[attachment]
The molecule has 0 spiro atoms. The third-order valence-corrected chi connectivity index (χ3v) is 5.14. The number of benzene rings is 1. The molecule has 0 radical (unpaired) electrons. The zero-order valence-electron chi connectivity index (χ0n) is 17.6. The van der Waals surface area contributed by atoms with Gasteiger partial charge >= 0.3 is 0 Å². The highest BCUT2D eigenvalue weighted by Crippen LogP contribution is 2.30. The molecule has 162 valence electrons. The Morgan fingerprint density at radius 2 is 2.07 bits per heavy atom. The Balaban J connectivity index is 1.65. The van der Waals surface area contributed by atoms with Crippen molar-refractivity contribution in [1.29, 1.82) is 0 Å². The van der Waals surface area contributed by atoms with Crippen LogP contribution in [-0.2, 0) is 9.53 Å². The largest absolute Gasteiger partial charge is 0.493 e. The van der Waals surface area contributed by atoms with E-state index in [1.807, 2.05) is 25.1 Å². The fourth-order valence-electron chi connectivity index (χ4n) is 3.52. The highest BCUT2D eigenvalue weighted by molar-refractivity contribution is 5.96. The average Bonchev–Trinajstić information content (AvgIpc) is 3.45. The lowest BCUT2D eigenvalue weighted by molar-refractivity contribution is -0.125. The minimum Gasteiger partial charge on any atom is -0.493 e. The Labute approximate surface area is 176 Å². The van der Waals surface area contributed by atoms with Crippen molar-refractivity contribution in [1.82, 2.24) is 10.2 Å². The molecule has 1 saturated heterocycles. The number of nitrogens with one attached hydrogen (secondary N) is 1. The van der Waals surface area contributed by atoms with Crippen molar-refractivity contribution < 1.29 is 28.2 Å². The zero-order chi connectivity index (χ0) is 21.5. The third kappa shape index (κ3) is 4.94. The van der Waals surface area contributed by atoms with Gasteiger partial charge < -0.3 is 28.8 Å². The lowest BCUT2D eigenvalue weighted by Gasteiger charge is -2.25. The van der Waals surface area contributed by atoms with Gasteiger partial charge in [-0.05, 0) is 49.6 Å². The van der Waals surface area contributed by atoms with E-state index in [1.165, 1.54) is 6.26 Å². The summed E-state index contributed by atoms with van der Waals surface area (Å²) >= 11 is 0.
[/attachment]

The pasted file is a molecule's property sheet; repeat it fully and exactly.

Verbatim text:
The molecule has 0 spiro atoms. The third-order valence-corrected chi connectivity index (χ3v) is 5.14. The number of benzene rings is 1. The molecule has 0 radical (unpaired) electrons. The zero-order valence-electron chi connectivity index (χ0n) is 17.6. The van der Waals surface area contributed by atoms with Gasteiger partial charge >= 0.3 is 0 Å². The highest BCUT2D eigenvalue weighted by Crippen LogP contribution is 2.30. The molecule has 162 valence electrons. The Morgan fingerprint density at radius 2 is 2.07 bits per heavy atom. The Balaban J connectivity index is 1.65. The van der Waals surface area contributed by atoms with Crippen molar-refractivity contribution in [1.29, 1.82) is 0 Å². The van der Waals surface area contributed by atoms with Crippen LogP contribution in [-0.2, 0) is 9.53 Å². The largest absolute Gasteiger partial charge is 0.493 e. The van der Waals surface area contributed by atoms with E-state index in [1.807, 2.05) is 25.1 Å². The fourth-order valence-electron chi connectivity index (χ4n) is 3.52. The highest BCUT2D eigenvalue weighted by molar-refractivity contribution is 5.96. The average Bonchev–Trinajstić information content (AvgIpc) is 3.45. The lowest BCUT2D eigenvalue weighted by molar-refractivity contribution is -0.125. The minimum Gasteiger partial charge on any atom is -0.493 e. The Labute approximate surface area is 176 Å². The van der Waals surface area contributed by atoms with Crippen molar-refractivity contribution in [1.82, 2.24) is 10.2 Å². The molecule has 1 saturated heterocycles. The number of nitrogens with one attached hydrogen (secondary N) is 1. The van der Waals surface area contributed by atoms with Crippen molar-refractivity contribution < 1.29 is 28.2 Å². The zero-order chi connectivity index (χ0) is 21.5. The third kappa shape index (κ3) is 4.94. The van der Waals surface area contributed by atoms with Gasteiger partial charge < -0.3 is 28.8 Å². The lowest BCUT2D eigenvalue weighted by Gasteiger charge is -2.25. The van der Waals surface area contributed by atoms with Gasteiger partial charge in [-0.05, 0) is 49.6 Å². The van der Waals surface area contributed by atoms with E-state index in [1.165, 1.54) is 6.26 Å². The summed E-state index contributed by atoms with van der Waals surface area (Å²) >= 11 is 0.